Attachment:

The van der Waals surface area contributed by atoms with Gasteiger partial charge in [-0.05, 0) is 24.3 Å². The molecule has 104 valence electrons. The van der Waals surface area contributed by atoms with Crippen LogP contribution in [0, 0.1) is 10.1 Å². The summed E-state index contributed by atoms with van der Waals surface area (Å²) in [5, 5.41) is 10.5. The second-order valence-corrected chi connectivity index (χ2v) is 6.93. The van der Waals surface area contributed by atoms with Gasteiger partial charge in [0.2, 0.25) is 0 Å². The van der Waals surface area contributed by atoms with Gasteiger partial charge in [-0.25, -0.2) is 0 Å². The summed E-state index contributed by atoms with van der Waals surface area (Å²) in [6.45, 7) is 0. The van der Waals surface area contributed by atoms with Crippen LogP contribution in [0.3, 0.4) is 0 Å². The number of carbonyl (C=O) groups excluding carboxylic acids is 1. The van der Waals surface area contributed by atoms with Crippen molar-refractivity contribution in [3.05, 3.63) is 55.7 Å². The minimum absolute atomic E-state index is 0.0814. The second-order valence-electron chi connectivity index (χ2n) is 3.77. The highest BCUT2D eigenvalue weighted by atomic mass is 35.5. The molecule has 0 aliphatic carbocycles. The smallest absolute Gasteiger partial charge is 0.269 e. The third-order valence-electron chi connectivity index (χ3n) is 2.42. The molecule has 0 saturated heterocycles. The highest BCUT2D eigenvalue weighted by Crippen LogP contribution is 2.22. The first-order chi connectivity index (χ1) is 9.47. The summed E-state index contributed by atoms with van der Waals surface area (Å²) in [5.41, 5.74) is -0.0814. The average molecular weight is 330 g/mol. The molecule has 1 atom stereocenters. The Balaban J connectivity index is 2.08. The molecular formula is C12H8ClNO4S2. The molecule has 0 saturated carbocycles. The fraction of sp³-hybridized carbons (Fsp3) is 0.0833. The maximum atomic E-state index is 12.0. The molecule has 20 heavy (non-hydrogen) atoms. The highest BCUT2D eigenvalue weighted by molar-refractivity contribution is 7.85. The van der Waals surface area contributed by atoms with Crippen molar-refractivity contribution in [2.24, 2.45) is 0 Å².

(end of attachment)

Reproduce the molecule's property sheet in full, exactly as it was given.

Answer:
The van der Waals surface area contributed by atoms with Gasteiger partial charge in [-0.05, 0) is 24.3 Å². The molecule has 104 valence electrons. The van der Waals surface area contributed by atoms with Crippen LogP contribution in [0, 0.1) is 10.1 Å². The summed E-state index contributed by atoms with van der Waals surface area (Å²) in [5, 5.41) is 10.5. The second-order valence-corrected chi connectivity index (χ2v) is 6.93. The van der Waals surface area contributed by atoms with Gasteiger partial charge in [0.2, 0.25) is 0 Å². The van der Waals surface area contributed by atoms with Gasteiger partial charge in [-0.25, -0.2) is 0 Å². The summed E-state index contributed by atoms with van der Waals surface area (Å²) in [6.45, 7) is 0. The van der Waals surface area contributed by atoms with Crippen LogP contribution in [0.3, 0.4) is 0 Å². The number of carbonyl (C=O) groups excluding carboxylic acids is 1. The van der Waals surface area contributed by atoms with Crippen molar-refractivity contribution in [3.05, 3.63) is 55.7 Å². The minimum absolute atomic E-state index is 0.0814. The second-order valence-electron chi connectivity index (χ2n) is 3.77. The highest BCUT2D eigenvalue weighted by atomic mass is 35.5. The molecule has 0 aliphatic carbocycles. The smallest absolute Gasteiger partial charge is 0.269 e. The third-order valence-electron chi connectivity index (χ3n) is 2.42. The molecule has 0 saturated heterocycles. The highest BCUT2D eigenvalue weighted by Crippen LogP contribution is 2.22. The first-order chi connectivity index (χ1) is 9.47. The summed E-state index contributed by atoms with van der Waals surface area (Å²) in [5.41, 5.74) is -0.0814. The average molecular weight is 330 g/mol. The molecule has 1 atom stereocenters. The Balaban J connectivity index is 2.08. The molecular formula is C12H8ClNO4S2. The molecule has 0 saturated carbocycles. The fraction of sp³-hybridized carbons (Fsp3) is 0.0833. The maximum atomic E-state index is 12.0. The molecule has 20 heavy (non-hydrogen) atoms. The highest BCUT2D eigenvalue weighted by molar-refractivity contribution is 7.85. The van der Waals surface area contributed by atoms with Crippen molar-refractivity contribution in [2.24, 2.45) is 0 Å².